City’s sea water quality testing questioned

Are the Atlantic waters free from contamination?

Mark Jackson, Tamboerskloof

Regarding your article “Excellent water quality results refute Camps Bay misinformation, says City”, Atlantic Sun, January 31.

The response from our deputy mayor, far from assuring us of safe sea water, only raises concerns further.

On the day of testing, our actual community representative, water testing expert Caroline Marx, had been promised an opportunity to accompany the City on the boat, to do parallel testing, to confirm any results. Strangely, or not, she was left off the boat at the very last minute.

In a video the City has shared of the testing, we saw a sample being taken by a City official from off a boat. We do not believe the testing seen in this video meets acceptable standards.

1 The tester had bare hands – this exposes the sample bottle to human bacteria, sunscreen etc

2 The sample bottle was first flushed in the surface water – this is an absolute no-no, as it exposes the bottle to surface contaminants, like diesel from the boat for example.

3 The sample did not appear to be taken at any decent depth – where the enterococci would have been unaffected by the sun.

Furthermore, the City has not even been able to indicate what the strange milky-white substance seen at Camps Bay is?

So this test was in fact a complete failure by the City. And if this is indicative of how the City testing is normally done, then low results are no surprise, and should be of great concern to all.

We demand fully-independent, independently-audited, water quality testing, at high impact sites like Maiden’s Cove, every day for a year, to draw proper science-based conclusions.

  • Eddie Andrews, deputy mayor and Mayoral committee member for spatial planning and environment, replies:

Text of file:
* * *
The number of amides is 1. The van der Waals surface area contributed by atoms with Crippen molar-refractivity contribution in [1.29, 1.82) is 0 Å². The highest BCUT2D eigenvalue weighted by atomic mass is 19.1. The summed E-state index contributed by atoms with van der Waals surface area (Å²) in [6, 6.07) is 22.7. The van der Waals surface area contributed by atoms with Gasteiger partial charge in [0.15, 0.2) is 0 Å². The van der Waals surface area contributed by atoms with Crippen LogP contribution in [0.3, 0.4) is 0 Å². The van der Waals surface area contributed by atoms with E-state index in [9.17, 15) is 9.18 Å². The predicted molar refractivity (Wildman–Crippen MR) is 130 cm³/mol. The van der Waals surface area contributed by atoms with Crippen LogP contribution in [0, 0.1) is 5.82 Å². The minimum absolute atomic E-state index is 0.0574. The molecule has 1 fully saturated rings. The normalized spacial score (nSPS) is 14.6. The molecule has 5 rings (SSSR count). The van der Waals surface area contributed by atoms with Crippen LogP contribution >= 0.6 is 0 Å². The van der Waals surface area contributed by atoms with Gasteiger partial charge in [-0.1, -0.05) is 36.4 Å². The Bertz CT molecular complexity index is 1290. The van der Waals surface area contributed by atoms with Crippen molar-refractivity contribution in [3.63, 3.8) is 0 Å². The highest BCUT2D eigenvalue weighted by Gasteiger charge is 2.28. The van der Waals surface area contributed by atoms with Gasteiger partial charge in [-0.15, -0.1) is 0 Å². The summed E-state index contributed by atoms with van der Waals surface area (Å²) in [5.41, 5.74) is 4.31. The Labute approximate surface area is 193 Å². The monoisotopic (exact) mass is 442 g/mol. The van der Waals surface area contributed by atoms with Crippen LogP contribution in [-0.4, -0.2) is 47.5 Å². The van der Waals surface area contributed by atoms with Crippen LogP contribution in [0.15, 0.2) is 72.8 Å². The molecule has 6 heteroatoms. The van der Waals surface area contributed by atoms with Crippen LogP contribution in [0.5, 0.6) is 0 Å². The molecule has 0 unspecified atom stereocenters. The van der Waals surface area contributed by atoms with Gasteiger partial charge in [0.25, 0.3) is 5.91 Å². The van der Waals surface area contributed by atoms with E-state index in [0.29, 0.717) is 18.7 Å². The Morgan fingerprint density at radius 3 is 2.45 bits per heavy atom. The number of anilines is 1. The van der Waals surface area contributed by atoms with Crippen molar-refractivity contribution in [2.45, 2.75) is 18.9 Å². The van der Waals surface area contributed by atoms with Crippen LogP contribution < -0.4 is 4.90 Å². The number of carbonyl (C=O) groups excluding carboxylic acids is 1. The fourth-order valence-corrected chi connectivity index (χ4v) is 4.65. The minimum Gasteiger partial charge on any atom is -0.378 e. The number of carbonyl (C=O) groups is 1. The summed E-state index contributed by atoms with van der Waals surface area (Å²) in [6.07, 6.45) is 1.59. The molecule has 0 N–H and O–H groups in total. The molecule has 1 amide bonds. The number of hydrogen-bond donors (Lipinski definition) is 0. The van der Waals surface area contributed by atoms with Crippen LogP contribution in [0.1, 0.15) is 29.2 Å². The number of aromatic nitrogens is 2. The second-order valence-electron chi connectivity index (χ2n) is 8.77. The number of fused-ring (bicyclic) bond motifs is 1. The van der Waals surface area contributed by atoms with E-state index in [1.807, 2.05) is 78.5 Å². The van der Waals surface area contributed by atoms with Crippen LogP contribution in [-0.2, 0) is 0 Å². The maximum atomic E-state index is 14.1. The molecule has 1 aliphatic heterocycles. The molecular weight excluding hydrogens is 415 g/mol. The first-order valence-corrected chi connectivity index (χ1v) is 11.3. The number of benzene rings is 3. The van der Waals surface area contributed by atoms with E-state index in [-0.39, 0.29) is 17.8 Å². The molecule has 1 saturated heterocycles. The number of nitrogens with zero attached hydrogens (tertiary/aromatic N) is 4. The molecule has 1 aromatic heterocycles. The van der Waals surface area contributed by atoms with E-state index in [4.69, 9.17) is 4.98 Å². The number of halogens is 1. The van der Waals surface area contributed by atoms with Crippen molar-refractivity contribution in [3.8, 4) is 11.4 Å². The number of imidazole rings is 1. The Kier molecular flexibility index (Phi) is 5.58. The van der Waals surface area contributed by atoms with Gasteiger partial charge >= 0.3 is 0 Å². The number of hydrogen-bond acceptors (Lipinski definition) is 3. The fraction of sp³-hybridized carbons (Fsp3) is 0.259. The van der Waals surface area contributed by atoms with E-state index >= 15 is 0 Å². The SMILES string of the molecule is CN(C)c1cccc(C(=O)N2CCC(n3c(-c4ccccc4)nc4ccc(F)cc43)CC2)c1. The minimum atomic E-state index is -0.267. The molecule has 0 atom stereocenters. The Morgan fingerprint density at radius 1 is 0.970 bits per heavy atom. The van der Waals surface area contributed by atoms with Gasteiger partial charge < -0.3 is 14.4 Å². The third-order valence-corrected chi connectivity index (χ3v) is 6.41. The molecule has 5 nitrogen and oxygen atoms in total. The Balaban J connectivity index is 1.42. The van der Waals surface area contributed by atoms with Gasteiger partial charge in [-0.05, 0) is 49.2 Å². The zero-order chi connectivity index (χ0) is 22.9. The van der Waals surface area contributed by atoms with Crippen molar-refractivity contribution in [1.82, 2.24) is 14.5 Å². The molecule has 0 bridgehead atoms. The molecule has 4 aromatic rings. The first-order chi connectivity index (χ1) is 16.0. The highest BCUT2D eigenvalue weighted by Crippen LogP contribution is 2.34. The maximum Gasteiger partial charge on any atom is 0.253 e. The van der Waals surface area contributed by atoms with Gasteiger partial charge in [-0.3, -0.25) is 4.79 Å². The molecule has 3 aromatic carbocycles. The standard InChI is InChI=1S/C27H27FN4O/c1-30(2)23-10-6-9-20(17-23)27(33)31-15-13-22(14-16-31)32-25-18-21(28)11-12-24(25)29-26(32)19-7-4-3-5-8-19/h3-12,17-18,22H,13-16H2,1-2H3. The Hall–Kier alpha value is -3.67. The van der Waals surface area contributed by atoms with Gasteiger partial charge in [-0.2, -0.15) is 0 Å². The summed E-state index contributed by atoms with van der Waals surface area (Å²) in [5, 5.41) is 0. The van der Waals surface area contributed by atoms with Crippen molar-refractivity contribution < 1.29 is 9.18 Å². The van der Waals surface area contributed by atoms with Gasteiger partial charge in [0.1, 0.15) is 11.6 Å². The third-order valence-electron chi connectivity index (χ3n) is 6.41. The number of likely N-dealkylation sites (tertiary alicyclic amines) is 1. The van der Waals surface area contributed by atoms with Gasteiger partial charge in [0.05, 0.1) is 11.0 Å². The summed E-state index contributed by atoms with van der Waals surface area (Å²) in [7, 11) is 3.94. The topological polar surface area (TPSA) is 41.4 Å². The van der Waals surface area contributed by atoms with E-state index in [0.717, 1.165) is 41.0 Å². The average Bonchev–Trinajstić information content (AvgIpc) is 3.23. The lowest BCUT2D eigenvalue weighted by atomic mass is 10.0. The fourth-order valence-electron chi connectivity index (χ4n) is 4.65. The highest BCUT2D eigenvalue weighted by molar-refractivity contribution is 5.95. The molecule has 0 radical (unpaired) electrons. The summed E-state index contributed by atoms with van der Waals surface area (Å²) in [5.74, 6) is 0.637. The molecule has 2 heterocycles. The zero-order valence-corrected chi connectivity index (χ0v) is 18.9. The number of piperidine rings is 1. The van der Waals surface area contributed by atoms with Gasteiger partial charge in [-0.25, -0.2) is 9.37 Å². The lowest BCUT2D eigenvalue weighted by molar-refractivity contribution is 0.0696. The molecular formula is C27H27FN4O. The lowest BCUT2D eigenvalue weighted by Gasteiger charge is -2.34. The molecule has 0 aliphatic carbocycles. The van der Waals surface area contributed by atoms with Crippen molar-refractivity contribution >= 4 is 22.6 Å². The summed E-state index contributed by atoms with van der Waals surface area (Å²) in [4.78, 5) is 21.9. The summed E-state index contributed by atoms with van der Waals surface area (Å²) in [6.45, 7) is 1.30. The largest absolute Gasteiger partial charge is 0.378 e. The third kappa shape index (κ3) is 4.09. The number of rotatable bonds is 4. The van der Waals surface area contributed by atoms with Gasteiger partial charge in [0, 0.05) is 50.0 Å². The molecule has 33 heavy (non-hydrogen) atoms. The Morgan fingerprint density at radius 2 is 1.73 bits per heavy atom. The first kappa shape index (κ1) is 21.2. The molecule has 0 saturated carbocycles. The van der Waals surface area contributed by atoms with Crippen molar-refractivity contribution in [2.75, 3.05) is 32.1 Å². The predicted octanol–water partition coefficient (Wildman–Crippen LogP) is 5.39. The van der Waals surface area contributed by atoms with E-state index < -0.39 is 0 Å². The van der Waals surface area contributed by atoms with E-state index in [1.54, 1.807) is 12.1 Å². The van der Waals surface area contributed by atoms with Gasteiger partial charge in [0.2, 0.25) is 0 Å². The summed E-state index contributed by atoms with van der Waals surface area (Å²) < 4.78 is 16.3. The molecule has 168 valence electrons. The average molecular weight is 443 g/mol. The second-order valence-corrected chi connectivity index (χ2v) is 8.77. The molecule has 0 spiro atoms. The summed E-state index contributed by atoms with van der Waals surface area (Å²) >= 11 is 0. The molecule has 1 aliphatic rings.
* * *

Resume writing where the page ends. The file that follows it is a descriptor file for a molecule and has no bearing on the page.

This was not regular or routine sampling.

This was a specific exercise to ensure that samples were taken to specifically target the scum on the sea surface at Mouille Point as this is what was presented by some on social media as raw sewage; and to target the white milky water in Camps Bay.

It was agreed by all on board for this exercise.

Our staff member was instructed to sample the surface scum and the milky white water which he did precisely and accurately. Were this surface scum to be sewage or even any “remnant or product” of sewage as claimed, the bacterial results would have been in the many thousands. The same applies for the milky white water at Camps Bay.

This was accurately captured in the sample bottle.

We rinsed the bottles at the sampling site with the same water we are sampling to remove any contaminants left behind after sterilisation.

This process cannot decrease final bacterial counts, in fact the reverse, it may possibly result in elevated final bacterial counts.

The City sampling policy was followed after the samples were taken:

– Quickly fit the cap and secure tightly. Do not touch the inside of the bottle top or the inside of the cap.

– Record the time of sampling and check sample identification labelling.

– Place sample in cooler box containing frozen ice pack. Temperature in cooler box should be kept below 8 degrees C during transit. Do not freeze sample. As per the SABS report, all samples were received by SABS in the temperature range of 5.1 degrees C to 5.7 degrees C which is within the 8 degrees C limit set to ensure accurate analysis of the samples received.

– Keep cooler box closed to ensure that the sample is kept in the dark.

These steps are taken to reduce contamination that would increase the bacterial count. Similarly, none of the above would in any way reduce the bacterial count.

The City invited a representative from the Camps Bay community, Paul Moxley, an independent civil engineer, and another resident, an independent marine scientist, to witness the sampling. Mr Moxley even went with to deliver the six water samples at the independent SABS Laboratory for analysis.